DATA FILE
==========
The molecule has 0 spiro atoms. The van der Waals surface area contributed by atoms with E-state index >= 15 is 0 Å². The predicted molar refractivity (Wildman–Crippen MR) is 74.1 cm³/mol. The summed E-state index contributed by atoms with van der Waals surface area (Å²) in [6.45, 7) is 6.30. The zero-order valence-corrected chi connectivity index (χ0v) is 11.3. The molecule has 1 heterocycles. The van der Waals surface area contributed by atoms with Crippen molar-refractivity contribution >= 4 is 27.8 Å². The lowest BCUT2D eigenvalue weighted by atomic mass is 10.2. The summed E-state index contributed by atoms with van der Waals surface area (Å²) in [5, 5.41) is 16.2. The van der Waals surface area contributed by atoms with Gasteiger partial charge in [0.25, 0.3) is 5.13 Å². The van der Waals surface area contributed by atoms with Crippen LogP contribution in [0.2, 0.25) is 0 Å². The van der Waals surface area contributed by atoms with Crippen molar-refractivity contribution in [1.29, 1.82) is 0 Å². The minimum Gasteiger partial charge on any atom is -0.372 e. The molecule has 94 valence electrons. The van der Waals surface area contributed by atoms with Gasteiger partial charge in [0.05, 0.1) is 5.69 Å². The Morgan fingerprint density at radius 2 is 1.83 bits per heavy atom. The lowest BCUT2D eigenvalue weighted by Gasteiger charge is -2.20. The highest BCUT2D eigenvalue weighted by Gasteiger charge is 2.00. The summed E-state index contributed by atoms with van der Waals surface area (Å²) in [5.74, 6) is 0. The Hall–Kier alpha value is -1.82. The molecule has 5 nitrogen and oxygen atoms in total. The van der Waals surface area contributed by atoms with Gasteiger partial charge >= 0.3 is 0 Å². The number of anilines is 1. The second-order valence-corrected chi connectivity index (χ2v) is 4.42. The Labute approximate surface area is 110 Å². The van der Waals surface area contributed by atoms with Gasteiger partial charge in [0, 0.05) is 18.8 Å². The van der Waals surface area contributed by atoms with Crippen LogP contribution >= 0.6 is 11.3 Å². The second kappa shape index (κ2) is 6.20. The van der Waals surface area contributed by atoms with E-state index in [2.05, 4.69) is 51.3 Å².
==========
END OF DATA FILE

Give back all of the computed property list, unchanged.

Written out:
The molecule has 0 spiro atoms. The van der Waals surface area contributed by atoms with E-state index >= 15 is 0 Å². The predicted molar refractivity (Wildman–Crippen MR) is 74.1 cm³/mol. The summed E-state index contributed by atoms with van der Waals surface area (Å²) in [6.45, 7) is 6.30. The zero-order valence-corrected chi connectivity index (χ0v) is 11.3. The molecule has 1 heterocycles. The van der Waals surface area contributed by atoms with Crippen molar-refractivity contribution >= 4 is 27.8 Å². The lowest BCUT2D eigenvalue weighted by atomic mass is 10.2. The summed E-state index contributed by atoms with van der Waals surface area (Å²) in [5, 5.41) is 16.2. The van der Waals surface area contributed by atoms with Gasteiger partial charge in [0.25, 0.3) is 5.13 Å². The van der Waals surface area contributed by atoms with Crippen LogP contribution in [0.2, 0.25) is 0 Å². The van der Waals surface area contributed by atoms with Crippen molar-refractivity contribution in [1.29, 1.82) is 0 Å². The minimum Gasteiger partial charge on any atom is -0.372 e. The molecule has 94 valence electrons. The van der Waals surface area contributed by atoms with Gasteiger partial charge in [0.05, 0.1) is 5.69 Å². The Morgan fingerprint density at radius 2 is 1.83 bits per heavy atom. The lowest BCUT2D eigenvalue weighted by Gasteiger charge is -2.20. The highest BCUT2D eigenvalue weighted by Gasteiger charge is 2.00. The summed E-state index contributed by atoms with van der Waals surface area (Å²) in [5.74, 6) is 0. The Hall–Kier alpha value is -1.82. The molecule has 5 nitrogen and oxygen atoms in total. The van der Waals surface area contributed by atoms with Gasteiger partial charge >= 0.3 is 0 Å². The number of anilines is 1. The second-order valence-corrected chi connectivity index (χ2v) is 4.42. The Labute approximate surface area is 110 Å². The van der Waals surface area contributed by atoms with Gasteiger partial charge in [0, 0.05) is 18.8 Å². The van der Waals surface area contributed by atoms with Crippen LogP contribution >= 0.6 is 11.3 Å². The second kappa shape index (κ2) is 6.20. The van der Waals surface area contributed by atoms with E-state index in [2.05, 4.69) is 51.3 Å².